I want to point out one more thing.  The Debt from Tennenbaum require that Cash + Inventory + Receivables is more than $75M.  There is also a requirement to have $10M of cash at all times.  At the end of next quarter, both of these will be within reach of not being met.  There should still be room.  But one can easily see a path in Q4 to missing one or both of the loan covenants.  I want to point out that breaching these covenants will be akin to bankruptcy for an equity holder.  So, I would expect yet another capital raise in Q3 after the new CEO is confirmed.

So, where does Enphase stand?  Well, it is on a knife’s edge.  The new products might not turn Enphase into a financial juggernaut.  They have the potential to bring the company to profitability and that would be enough to keep it alive and probably have the share price be somewhat higher.  However, there is the risk that these products fumble on introduction.  Not because they are bad, but because New Product Introduction is hard.

To me the real question for investors is a longer term path forward.  Despite the various fan boys on both sides, both Solar Edge and Enphase have solid working products.  At this time, Solar Edge is about 2x the Revenue of Enphase and has a much larger R&D budget.  This gives the company a big edge going forward.

Finally, I think about my friend Martin Fornage all the time.  This last couple of years can not have been a lot of fun for him and frankly he doesn’t need the money.  If the culture changes, maybe he exits stage left.  I don’t know what Enphase is without him.

Have a great day!

Jim Sackman
Focal Point Business Coaching
Business Coaching, Leadership Training, Sales Training, Strategic Planning

Change Your Business – Change Your Life!

Sonoma County: News and Notes

This week both Calix and Enphase released their earnings.  I need to spend a bit more time on the 10-Q from Enphase (that is the formal report by the company filed every quarter with the SEC).  So, I will be reviewing the numbers and call from Calix.  Revenue came in at $126M with $107M of that being Product Revenue.  Losses were $0.38 per share.  In general, it was a bit more of the same as Q1.  The revenue growth year-over-year was from the service sector.  Unfortunately, this sector had negative gross margin (in other words they lost money on selling the services).  Operating Expenses were up $6M over last year with an $8M increase in Research and Development.  Over the last 6 months the company has burned $13M in cash and is about 9 months away from insolvency on that standpoint.  I don’t think that will be an issue anytime soon, but the company does need to figure out how to become profitable on a regular basis.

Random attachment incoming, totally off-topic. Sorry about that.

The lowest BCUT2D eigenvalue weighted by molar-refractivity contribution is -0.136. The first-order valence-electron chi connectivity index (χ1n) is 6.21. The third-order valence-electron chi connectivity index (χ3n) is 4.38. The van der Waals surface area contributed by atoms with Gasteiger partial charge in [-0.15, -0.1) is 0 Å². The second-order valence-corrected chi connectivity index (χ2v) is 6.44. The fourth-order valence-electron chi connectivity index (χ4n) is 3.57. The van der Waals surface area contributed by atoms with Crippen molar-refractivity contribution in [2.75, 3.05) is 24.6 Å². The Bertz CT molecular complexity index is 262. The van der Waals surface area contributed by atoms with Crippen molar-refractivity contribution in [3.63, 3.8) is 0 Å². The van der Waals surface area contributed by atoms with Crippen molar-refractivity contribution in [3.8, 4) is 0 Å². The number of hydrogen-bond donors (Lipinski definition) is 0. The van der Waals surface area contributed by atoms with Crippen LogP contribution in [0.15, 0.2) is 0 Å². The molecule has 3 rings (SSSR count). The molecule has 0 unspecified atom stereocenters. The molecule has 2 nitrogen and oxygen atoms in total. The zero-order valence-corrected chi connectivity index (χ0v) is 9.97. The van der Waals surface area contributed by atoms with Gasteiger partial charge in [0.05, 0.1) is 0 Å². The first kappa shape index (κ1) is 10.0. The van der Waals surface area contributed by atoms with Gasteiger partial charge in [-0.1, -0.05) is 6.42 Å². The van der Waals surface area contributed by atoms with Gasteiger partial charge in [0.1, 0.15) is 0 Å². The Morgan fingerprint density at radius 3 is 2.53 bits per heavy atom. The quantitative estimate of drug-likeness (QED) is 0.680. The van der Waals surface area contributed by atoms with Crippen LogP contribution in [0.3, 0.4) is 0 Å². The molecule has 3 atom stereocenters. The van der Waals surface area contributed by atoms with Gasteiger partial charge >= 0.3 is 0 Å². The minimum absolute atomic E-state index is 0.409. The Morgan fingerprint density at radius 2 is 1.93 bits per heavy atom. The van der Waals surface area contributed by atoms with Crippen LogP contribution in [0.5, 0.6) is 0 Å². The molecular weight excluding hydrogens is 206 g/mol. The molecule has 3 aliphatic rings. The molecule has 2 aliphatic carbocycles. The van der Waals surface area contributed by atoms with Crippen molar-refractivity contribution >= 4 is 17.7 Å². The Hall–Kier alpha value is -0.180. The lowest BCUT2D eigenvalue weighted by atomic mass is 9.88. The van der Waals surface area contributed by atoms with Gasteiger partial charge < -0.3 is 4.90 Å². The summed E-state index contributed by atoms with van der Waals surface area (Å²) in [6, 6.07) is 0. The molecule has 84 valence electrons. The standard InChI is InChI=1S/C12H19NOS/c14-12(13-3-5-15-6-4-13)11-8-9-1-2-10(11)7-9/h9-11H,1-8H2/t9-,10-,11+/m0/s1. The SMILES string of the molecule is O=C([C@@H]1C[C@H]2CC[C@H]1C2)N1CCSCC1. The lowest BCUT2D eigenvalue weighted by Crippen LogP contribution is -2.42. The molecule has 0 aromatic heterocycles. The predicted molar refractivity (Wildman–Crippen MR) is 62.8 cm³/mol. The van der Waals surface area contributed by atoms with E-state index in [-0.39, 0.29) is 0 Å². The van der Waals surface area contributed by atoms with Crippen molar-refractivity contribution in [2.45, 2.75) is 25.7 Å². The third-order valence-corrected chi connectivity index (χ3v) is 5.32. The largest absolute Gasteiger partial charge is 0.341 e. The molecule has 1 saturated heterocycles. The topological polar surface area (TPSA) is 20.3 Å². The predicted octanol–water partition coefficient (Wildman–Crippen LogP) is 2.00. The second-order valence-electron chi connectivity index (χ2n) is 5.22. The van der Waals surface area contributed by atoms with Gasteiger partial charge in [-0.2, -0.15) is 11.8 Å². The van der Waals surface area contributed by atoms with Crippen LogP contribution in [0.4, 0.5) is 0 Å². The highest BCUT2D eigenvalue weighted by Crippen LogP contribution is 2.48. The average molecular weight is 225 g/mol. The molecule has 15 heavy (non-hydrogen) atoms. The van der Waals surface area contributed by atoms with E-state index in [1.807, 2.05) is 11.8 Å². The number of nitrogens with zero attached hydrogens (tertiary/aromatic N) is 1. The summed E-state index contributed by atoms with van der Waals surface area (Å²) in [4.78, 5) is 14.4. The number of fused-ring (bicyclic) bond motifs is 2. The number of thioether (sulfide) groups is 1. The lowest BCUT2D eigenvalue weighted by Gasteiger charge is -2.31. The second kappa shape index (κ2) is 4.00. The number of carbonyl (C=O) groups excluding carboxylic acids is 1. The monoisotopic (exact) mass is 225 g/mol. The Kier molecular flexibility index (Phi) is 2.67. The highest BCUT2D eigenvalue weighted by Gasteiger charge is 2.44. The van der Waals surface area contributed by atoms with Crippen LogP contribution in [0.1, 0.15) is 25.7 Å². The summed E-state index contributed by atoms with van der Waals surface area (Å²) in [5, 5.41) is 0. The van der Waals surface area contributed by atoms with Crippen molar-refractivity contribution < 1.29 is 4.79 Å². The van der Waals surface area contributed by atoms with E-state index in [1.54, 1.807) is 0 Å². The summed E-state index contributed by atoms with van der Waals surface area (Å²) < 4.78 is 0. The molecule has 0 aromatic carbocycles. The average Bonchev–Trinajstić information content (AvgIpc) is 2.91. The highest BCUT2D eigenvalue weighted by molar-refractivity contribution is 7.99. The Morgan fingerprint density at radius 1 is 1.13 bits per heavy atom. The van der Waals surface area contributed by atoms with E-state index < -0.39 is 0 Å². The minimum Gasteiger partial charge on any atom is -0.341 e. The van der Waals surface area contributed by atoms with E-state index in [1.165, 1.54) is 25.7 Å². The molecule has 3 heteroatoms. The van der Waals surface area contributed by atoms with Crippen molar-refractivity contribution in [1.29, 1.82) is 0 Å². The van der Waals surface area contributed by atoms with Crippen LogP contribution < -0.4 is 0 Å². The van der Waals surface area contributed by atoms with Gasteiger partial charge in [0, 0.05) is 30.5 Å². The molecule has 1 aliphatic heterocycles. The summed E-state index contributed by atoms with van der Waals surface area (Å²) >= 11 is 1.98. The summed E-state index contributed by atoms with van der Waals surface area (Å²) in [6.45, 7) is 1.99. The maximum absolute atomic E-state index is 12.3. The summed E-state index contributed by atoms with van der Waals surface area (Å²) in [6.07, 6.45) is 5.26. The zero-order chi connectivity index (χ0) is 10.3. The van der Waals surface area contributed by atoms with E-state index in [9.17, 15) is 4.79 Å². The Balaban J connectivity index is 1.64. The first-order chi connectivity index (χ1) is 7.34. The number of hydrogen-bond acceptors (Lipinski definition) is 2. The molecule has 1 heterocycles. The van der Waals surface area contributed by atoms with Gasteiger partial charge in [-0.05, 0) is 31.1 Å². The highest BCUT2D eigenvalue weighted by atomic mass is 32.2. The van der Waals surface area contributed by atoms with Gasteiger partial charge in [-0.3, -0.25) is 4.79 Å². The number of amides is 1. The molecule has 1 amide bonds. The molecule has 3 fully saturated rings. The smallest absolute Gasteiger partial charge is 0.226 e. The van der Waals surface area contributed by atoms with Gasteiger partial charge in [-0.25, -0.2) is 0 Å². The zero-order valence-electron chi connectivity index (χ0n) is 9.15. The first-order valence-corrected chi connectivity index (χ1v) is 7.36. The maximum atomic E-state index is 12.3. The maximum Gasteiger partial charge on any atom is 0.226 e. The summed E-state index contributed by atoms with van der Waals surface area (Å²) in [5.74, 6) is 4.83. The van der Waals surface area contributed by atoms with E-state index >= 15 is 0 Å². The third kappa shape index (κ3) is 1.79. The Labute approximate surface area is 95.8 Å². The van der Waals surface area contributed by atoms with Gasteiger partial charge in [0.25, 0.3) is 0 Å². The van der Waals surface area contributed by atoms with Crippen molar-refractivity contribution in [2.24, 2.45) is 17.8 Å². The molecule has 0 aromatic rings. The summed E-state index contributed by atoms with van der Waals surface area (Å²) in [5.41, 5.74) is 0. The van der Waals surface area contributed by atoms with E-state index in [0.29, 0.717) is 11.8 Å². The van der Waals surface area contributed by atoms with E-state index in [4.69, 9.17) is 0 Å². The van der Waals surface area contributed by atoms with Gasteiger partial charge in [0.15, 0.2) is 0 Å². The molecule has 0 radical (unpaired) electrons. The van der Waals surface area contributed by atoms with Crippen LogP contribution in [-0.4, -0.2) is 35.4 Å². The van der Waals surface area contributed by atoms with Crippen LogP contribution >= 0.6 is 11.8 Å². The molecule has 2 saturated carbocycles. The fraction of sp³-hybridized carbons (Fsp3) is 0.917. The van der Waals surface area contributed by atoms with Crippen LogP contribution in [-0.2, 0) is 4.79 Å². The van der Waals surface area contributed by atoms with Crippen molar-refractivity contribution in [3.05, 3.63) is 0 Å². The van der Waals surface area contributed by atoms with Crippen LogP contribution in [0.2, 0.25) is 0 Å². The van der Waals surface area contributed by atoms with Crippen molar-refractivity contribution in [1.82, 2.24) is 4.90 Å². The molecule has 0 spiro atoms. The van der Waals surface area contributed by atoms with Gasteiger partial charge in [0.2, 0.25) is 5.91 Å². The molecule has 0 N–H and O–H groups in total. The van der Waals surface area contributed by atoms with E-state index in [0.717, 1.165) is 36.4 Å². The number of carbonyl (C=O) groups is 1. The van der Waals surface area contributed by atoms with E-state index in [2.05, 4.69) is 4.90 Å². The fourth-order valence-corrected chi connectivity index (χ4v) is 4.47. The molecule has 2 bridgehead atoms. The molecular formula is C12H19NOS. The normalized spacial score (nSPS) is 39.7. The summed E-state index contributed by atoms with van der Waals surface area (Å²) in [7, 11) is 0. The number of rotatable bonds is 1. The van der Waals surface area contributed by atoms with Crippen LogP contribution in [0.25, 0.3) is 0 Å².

The company forecasted Q3 numbers as $126M – $130M in Revenue, 36% to 39% Gross Margin, and Losses of between $0.21 and $0.27 cents a share.  Since that time, the stock has tanked over $1 per share (over 20%) and is as of the moment $5.25 per share.

There is one other thing is that Calix announced the signing of a deal for NG-PON2 at a North American Tier 1 for Trials and Early Deployment.  This can only be at Verizon and there has been much talk about it for a very long time.  This is not going to replace FiOS.  There are too many units of FiOS installed and the pricing on those units were a total of about $100/customer.  It is not reasonable to have NG-PON2 priced that way otherwise there would be massive losses.  However, a deal would Verizon would have to be at much less than corporate gross margins overall.  They might be able to get good margins out of the CO units (and thus early shipments) but not out of a fully deployed system.  On the other hand, this could be a significant Revenue opportunity.

So, I think what investors see is two things.  All the growth of any substantial amount has been at very low gross margins.  There is concern that this will be true with the Verizon deal as well.  At today’s Operating Expense (OPEX) levels Calix will have to have Revenue of $181M per Quarter to break even.  If this is simply an addition of the Verizon deal, this implies that $60M a quarter or $240M per year would come from Verizon.  This is not outlandish at one level.  FiOS was about $600M a year for its equivalent.  But how many endpoints of NG-PON2 will be deployed.  For BPON, we did 3.5M.  If NG-PON2 is significantly smaller (used for Business and Cellular Services), then the Revenue will not be there.  Until we see how Verizon rolls this out we will not know.

And I think it is that uncertainty as well as the ongoing losses that are causing investors to sell Calix stock.  Right now to break even the company would need to reduce OPEX by about 33% and I see no indication of that coming in Q3.  So if you think there is something important going on with Verizon, this stock is a lot cheaper than it used to be.  One thing to point out is that business at Verizon could lead to a sale of Calix, but the number of companies who would be buyers can be counted on less than 1 hand.

Have a great day!

Jim Sackman
Focal Point Business Coaching
Business Coaching, Leadership Training, Sales Training, Strategic Planning

Change Your Business – Change Your Life!